Well, they’re actually doing the easy, sensible things really, really well. The kids in Louisville, like the kids everywhere else, love to skate. As long as I can remember Louisville has had an unbelievably high concentration of skaters per capita. What’s one of the biggest complaints you here from downtown business owners and corporations? Skaters are tearing up my stairwell, my landscaping, my handrails and my benches. Seems logical that if there was a place where they could all go, anytime, day or night, without harassment, they would. So why not build it? Well, if it were that easy there would be a state of the art, 24-hour, kid friendly skate park in every downtown. Score one for Louisville.

Not to slight bikers and pedestrians, the new riverfront park is chock full of paths, trails and walkways to pedal or jog around on. Once you get tired of the scenery in the primary park, have no fear, as nearby is the entranceway to a 15 mile long riverfront walkway and bike path. The path winds you through waterside industry, some of the cities oldest neighborhoods and a sprawling park designed by Olmstead himself. You’ll see families picnicking, small kids and elderly adults fishing, lots of bikers, joggers and nature lovers, you know, real, live human beings.

Before I get too far ahead though let’s get back to Riverfront Park. City residents really wanted to see some hands on activities where children could be entertained, while parents were watching nearby. Kid activity number one: one of the most ass kicking playgrounds ever. Nets, ropes, tires, zip lines, slides of all sizes and shapes, bridges, spinning things, noisy things, tunnels and hideaways, all situated over a springy turf-like material that all but eliminates the scrapes, bruises and blood from the playgrounds of my youth. Fun for all ages. Kid activity number two: a great array of fountains shooting water all over the place for the oppressive summer humidity. Once again, fun for the whole gang.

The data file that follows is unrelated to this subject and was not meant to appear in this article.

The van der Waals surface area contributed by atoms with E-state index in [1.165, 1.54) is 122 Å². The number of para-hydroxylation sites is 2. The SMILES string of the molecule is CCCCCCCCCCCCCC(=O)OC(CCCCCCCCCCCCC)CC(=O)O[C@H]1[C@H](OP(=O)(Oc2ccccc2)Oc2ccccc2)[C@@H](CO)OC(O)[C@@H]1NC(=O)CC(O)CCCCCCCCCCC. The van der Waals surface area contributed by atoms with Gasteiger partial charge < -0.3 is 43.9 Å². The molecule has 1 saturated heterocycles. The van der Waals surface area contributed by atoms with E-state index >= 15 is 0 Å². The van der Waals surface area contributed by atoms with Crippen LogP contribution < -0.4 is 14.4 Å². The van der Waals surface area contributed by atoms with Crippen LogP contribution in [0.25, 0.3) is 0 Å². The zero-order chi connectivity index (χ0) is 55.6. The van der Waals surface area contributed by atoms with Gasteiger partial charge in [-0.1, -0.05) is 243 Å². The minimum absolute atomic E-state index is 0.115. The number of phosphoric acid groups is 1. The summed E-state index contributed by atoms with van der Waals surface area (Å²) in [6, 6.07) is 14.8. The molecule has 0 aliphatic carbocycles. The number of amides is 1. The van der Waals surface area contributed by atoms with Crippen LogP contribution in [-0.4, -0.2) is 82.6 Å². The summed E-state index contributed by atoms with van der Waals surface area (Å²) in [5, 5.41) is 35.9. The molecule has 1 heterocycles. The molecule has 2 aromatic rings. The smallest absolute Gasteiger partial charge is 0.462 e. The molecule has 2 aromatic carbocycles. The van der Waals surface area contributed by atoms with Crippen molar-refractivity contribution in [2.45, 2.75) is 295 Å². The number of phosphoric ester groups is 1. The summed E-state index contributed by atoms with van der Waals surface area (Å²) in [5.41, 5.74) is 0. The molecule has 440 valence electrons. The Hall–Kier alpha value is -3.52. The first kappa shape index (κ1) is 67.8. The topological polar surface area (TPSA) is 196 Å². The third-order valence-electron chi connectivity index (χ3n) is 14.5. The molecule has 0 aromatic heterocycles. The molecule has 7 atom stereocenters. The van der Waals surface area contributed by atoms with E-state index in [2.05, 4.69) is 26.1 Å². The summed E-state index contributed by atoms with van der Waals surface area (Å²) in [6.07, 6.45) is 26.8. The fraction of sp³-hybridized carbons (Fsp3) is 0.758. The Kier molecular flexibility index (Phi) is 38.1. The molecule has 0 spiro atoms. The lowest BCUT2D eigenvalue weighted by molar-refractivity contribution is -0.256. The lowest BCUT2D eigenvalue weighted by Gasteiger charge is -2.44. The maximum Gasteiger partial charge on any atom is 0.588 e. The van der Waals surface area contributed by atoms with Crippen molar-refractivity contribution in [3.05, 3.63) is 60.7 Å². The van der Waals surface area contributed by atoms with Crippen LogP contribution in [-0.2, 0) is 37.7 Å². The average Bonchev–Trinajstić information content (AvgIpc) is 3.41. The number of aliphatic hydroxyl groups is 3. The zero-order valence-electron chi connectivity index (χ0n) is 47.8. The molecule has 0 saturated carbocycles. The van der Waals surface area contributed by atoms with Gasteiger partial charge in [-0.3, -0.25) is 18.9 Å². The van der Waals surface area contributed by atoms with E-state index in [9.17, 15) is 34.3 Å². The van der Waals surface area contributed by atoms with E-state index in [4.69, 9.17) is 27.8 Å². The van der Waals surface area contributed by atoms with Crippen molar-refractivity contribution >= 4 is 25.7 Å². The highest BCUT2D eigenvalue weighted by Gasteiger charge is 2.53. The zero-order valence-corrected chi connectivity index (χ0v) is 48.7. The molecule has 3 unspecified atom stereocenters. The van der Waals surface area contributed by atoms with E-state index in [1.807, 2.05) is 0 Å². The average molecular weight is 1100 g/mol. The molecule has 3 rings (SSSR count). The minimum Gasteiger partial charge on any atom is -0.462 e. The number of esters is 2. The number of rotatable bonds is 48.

A few blocks down is a long, flowing, impromptu water park. Water drips down a multi-leveled concrete encasement, technically an area for reflection, and drains out to the Ohio. It’s no stretch to say that if you go there right now, there are probably fifty or more people swimming right under the no swimming signs. You jump in for a minute, go dry off on the Great Lawn, look up to the east and one of the first things in your field of vision is the old, abandoned, rusted-out Big 4 Bridge. I’m thirty and grew up in the area and I’d be lying if I said I have any recollection of when last it was used for anything. It’s been a lifetime.

As I write, there are crews meticulously pouring over the joints, bolts, beams and gargantuan concrete support pillars, shaping the Big 4 Bridge up for new life in the 21st Century. As the cornerstone of the third phase of Riverfront Park, it will be converted into a pedestrian and bicycle only bridge across the Ohio, to historic downtown Jeffersonville, Indiana, where the world’s largest inland boat builders reside. Can you imagine how spectacular a car free bridge might be? I can’t even fathom it. I’m not sure if such a thing exists anywhere else in the US. Anyone?

Add it all up and these projects, along with diverse, affordable eateries and a minor league baseball stadium that has actually done something none of its counterparts has: brought tons of people into downtown and stimulated economic growth. There is no chance in the world that will happen when they build a stadium here. We’re doomed to wallow in our own mediocrity. Can anyone tell me why I left Louisville?